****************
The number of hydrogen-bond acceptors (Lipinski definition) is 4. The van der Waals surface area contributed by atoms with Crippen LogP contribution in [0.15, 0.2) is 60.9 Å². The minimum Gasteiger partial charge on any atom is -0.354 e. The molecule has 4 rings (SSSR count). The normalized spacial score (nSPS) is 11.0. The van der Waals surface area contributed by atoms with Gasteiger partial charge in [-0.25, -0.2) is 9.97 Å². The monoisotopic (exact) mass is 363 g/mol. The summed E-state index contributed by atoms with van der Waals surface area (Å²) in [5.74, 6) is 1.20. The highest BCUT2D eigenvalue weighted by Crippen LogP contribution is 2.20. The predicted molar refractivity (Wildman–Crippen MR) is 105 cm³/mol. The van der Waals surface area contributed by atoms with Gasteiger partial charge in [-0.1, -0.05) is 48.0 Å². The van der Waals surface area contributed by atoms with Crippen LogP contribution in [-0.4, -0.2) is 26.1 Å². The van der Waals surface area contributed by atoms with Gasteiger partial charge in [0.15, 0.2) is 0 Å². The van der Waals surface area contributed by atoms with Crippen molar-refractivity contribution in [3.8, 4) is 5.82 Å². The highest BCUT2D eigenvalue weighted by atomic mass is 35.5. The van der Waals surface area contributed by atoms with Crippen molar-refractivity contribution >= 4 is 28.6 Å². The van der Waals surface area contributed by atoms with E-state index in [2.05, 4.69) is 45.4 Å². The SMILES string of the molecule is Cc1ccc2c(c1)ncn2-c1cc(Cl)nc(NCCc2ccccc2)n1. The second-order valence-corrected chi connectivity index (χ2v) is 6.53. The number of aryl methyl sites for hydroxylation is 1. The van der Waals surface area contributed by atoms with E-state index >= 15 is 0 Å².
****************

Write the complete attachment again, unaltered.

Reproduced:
The number of hydrogen-bond acceptors (Lipinski definition) is 4. The van der Waals surface area contributed by atoms with Crippen LogP contribution in [0.15, 0.2) is 60.9 Å². The minimum Gasteiger partial charge on any atom is -0.354 e. The molecule has 4 rings (SSSR count). The normalized spacial score (nSPS) is 11.0. The van der Waals surface area contributed by atoms with Gasteiger partial charge in [-0.25, -0.2) is 9.97 Å². The monoisotopic (exact) mass is 363 g/mol. The summed E-state index contributed by atoms with van der Waals surface area (Å²) in [5.74, 6) is 1.20. The highest BCUT2D eigenvalue weighted by Crippen LogP contribution is 2.20. The predicted molar refractivity (Wildman–Crippen MR) is 105 cm³/mol. The van der Waals surface area contributed by atoms with Gasteiger partial charge in [-0.1, -0.05) is 48.0 Å². The van der Waals surface area contributed by atoms with Crippen LogP contribution in [-0.4, -0.2) is 26.1 Å². The van der Waals surface area contributed by atoms with Gasteiger partial charge in [0.15, 0.2) is 0 Å². The van der Waals surface area contributed by atoms with Crippen molar-refractivity contribution in [3.8, 4) is 5.82 Å². The highest BCUT2D eigenvalue weighted by atomic mass is 35.5. The van der Waals surface area contributed by atoms with Crippen molar-refractivity contribution >= 4 is 28.6 Å². The van der Waals surface area contributed by atoms with E-state index in [2.05, 4.69) is 45.4 Å². The SMILES string of the molecule is Cc1ccc2c(c1)ncn2-c1cc(Cl)nc(NCCc2ccccc2)n1. The second-order valence-corrected chi connectivity index (χ2v) is 6.53. The number of aryl methyl sites for hydroxylation is 1. The van der Waals surface area contributed by atoms with E-state index >= 15 is 0 Å².